There’s something about local hawker food that’s just…nice.
Despite skipping breakfast, I took quite a while before I actually got hungry for lunch. I considered cooking, but alas, it was getting kinda late, so I settled on something close by.
I tried Lao San Kway Chap before, back when I had just moved into Sin Ming and was eager to explore my foodie options in the neighborhood. Located at Blk 232 Ang Mo Kio, it was a brief 10 minute walk from my house located by Bishan – Ang Mo Kio Park.
I remember it like it was yesterday… I had read about a doctor, of all people, championing hawker food through his food-focused website. You know, putting those into words, on hindsight, it does sound quite morbid, doesn’t it? It does make you ponder, if only just for a moment, the doctor’s agenda…perhaps part of the Iluminati subtly trying to persuade the messes to indulge in unhealthy, greasy hawker food to foster the private practice industry. Moving on, Leslie Tay’s post on Lao San Kway Chap was the first I had read on his site, went on his recommendation, and subsequently questioned his credibility. Of course, I’ve since come to recognize that my taste and preferences are apparently, vastly different from his, when it comes to food.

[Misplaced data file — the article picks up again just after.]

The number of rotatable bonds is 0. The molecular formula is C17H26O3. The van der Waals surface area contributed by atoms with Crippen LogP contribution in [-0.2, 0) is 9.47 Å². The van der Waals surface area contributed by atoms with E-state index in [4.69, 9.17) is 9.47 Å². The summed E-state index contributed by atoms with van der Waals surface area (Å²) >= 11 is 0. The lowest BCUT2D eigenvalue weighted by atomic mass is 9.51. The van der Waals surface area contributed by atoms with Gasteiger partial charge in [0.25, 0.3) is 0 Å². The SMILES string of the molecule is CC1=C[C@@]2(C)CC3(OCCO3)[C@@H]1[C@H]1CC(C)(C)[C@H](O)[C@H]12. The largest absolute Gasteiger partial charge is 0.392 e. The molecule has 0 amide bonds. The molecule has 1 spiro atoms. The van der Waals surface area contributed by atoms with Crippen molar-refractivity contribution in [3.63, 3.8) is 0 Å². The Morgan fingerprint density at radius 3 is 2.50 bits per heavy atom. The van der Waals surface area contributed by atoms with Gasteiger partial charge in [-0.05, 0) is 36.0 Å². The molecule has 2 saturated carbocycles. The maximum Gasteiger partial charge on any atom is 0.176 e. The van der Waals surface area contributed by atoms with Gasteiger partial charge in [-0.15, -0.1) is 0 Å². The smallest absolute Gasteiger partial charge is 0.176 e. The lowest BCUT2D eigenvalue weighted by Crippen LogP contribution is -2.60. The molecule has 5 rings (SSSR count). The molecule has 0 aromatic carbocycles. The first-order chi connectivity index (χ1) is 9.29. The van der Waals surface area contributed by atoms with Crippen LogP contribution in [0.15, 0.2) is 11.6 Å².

I remembered the kway chap being quite unimpressive really, but when I went back this afternoon to dine, it was suddenly quite amazing, so maybe I was hungry…or they can be a tad inconsistent. What made it work was the “lu”, or Chinese Braising Sauce, which is at its simplest, a concoction of soy sauce and water. It was perfectly balanced between sweet, salty and savory, and the consistency recalls that of those black sauce pigs trotters you get at bak kut teh stalls. The innards were perfectly cooked, velvety without being too rubbery and tasteless. Complementing it is of course, the kway, or the flat rice flour. The broth was light, and was nicely textured with fresh-cut parsley and fried garlic bits and garlic oil that gave it a really lovely depth.